Mark could have become a prosecutor, but his philosophy mirrors that of the late judge Clarence “Red” Stromwell: “Don’t bring me or prosecute any cases in my courtroom for crimes I would’ve committed or have committed.”
His course was further influenced by witnessing his father prosecuting a teenager who wound up being sentenced to prison for 16-18 months simply for being in a room where marijuana was smoked.
“It just blew my mind. I couldn’t get my brain around it. How could this kid go to prison and have his life ruined for just being in a room where somebody else was committing a crime?”
Advocating In Public
“If you don’t respond in the court of public opinion, then you’ve lost your case,” Mark says.
When Mark is advocating for a high-profile client, he doesn’t have the luxury of limiting that advocacy to the courtroom — he has to advocate in public as well.
“You have to understand basically who your audience is in any particular case,” says Mark. “Sometimes if it’s a case that I know for instance is never going to go to jury trial, my audience may be the prosecutor and the judge — so I may take a different tact. If I know the case is going to have to be tried and it’s going to be in the jury pool, then I’ve got a duty to respond to whatever the prosecution’s doing in terms of painting a picture of my client. Otherwise…there’s a real problem, because by the time I get to picking a jury, I may be so far behind the eight-ball that it doesn’t matter what goes on in the courtroom with the evidence that we’re never going to get past the jury selection.”
Helmuth von Moltke the Elder once said that “no plan of operations extends with any certainty beyond the first contact with the main hostile force.” Mark agrees, and says the most important thing to keep in mind is to remain fluid — capable of adapting to the changing tides of battle in the courtroom.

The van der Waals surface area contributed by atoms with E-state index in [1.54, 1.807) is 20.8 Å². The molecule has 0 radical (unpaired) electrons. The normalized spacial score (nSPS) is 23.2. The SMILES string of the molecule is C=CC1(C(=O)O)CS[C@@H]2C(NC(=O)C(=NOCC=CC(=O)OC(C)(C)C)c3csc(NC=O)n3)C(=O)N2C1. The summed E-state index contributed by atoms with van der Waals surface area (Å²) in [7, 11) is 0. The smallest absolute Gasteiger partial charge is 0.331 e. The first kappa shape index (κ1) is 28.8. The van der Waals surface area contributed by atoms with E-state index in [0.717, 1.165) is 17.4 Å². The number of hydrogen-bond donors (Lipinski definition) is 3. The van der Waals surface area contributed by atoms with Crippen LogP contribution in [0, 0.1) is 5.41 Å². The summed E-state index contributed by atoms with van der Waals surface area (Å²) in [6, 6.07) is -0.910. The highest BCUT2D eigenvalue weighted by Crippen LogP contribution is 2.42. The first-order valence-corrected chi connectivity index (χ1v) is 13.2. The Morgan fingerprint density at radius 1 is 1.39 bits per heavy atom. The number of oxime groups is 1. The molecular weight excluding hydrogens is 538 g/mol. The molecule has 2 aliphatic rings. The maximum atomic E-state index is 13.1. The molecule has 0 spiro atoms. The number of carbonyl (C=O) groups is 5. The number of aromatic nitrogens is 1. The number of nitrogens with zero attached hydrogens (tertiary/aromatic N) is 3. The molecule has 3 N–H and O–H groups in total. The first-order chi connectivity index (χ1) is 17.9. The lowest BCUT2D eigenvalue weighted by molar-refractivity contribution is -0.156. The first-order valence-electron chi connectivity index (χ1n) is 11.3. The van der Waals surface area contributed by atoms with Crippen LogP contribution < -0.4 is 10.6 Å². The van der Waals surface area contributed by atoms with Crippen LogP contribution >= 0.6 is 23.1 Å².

“The mark of a true trial lawyer is when you can ask a question you don’t know the answer to and you get the answer you want,” says Mark.
Listen to this episode of The Jordan Harbinger Show to learn more about what it takes for a lawyer to secure a pardon for his client from a president or governor, why Mark chose to become a defender rather than a prosecutor, the tolls of representing a celebrity in a high-profile case, what Mark means when he tells a client they “can beat the rap, but not the ride,” the difference between advocating in the courtroom and advocating in public, why a good trial lawyer needs to be a constant student of human nature, how studying anthropology in college has served Mark’s legal career, how Mark maintains composure during a particularly emotional trial, and lots more.
THANKS, MARK GERAGOS!
If you enjoyed this session with Mark Geragos, let him know by clicking on the link below and sending him a quick shout out at Twitter:
And if you want us to answer your questions on one of our upcoming weekly Feedback Friday episodes, drop us a line at firstname.lastname@example.org.
Resources from This Episode:
- Mistrial: An Inside Look at How the Criminal Justice System Works…and Sometimes Doesn’t by Mark Geragos and Pat Harris
- The Reasonable Doubt podcast
- Mark Geragos’ website
- Mark Geragos at Twitter
- To Kill a Mockingbird by Harper Lee
- Clinton Pardons McDougal, Hearst, Others by Josh Gerstein and Beverley Lumpkin, ABC News
- How Former Arizona Sheriff Joe Arpaio Became the Most Hated Lawman in America by Michelle Mark, Business Insider
- Gideon v. Wainwright
- Crawford v. Washington
- Give Me Back My Reputation!: Ex-labor Secretary Donovan Is Acquitted After a Nine-month Trial by George J. Church, Time
- Sheppard v. Maxwell
- Irving Younger’s 10 Commandments Of Cross Examination at UC Hastings College Of The Law
- Attorney for Family of Unarmed Man “Executed” By Police Outraged Cop Acquitted of Manslaughter